The court's decision to cancel the prorogation, clearing the way for Parliament to reopen today, three weeks earlier than planned, may have the immediate effect of granting lawmakers a little more scrutiny time.
But it does introduce additional uncertainty. Because judges have declared that the current session of parliament is still in force, the five pieces of unfinished primary Brexit legislation still stand, and are listed among the unscheduled future business on today’s order paper.
The UK government, having lost control of Parliament, is unlikely to attempt to push these forward. If the prime minister opts to prorogue parliament a second time, they will fall again.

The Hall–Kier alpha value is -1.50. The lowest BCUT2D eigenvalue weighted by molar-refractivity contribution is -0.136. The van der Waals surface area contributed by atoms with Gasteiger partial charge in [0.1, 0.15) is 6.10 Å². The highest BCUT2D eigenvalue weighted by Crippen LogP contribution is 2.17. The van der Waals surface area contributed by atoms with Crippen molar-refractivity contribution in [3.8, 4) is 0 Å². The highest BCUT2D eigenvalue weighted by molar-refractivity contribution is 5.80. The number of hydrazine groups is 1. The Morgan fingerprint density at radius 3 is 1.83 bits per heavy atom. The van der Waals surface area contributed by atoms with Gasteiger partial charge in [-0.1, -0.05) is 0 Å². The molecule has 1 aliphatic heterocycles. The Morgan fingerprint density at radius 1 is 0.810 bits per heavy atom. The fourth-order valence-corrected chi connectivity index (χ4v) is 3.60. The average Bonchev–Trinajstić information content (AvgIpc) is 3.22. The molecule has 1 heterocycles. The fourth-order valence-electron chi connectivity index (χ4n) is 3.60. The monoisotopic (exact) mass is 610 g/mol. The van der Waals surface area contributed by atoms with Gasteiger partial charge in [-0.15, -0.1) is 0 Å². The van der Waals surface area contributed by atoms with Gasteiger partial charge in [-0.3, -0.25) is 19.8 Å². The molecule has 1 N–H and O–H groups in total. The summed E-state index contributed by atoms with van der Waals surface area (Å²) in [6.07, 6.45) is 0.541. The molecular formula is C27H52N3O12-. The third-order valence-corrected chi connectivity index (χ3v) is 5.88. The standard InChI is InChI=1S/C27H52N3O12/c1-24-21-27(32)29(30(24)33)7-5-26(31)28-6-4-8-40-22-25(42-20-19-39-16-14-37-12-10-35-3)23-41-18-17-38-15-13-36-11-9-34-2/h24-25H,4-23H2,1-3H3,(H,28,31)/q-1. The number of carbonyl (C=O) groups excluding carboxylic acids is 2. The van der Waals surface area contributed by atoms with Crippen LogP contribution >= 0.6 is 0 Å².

Over the coming days, the Commons business managers will need to weigh whether the remaining time in the parliamentary calendar, taking into account a possible prorogation, still justifies the use of the urgency procedure.
A decision will also need to be made on whether the 14-day period of prorogation should still be counted toward the 28-day scrutiny period for the 11 urgent SIs laid in September. If so, they may struggle to gain approval in time.
They will also need to decide what, if any, additional SIs should be brought forward to address the gaps left by the primary legislation caught in limbo.
And thanks to the judges’ intervention, lawmakers disquieted by what the Supreme Court was told will now have greater opportunity to make their views known.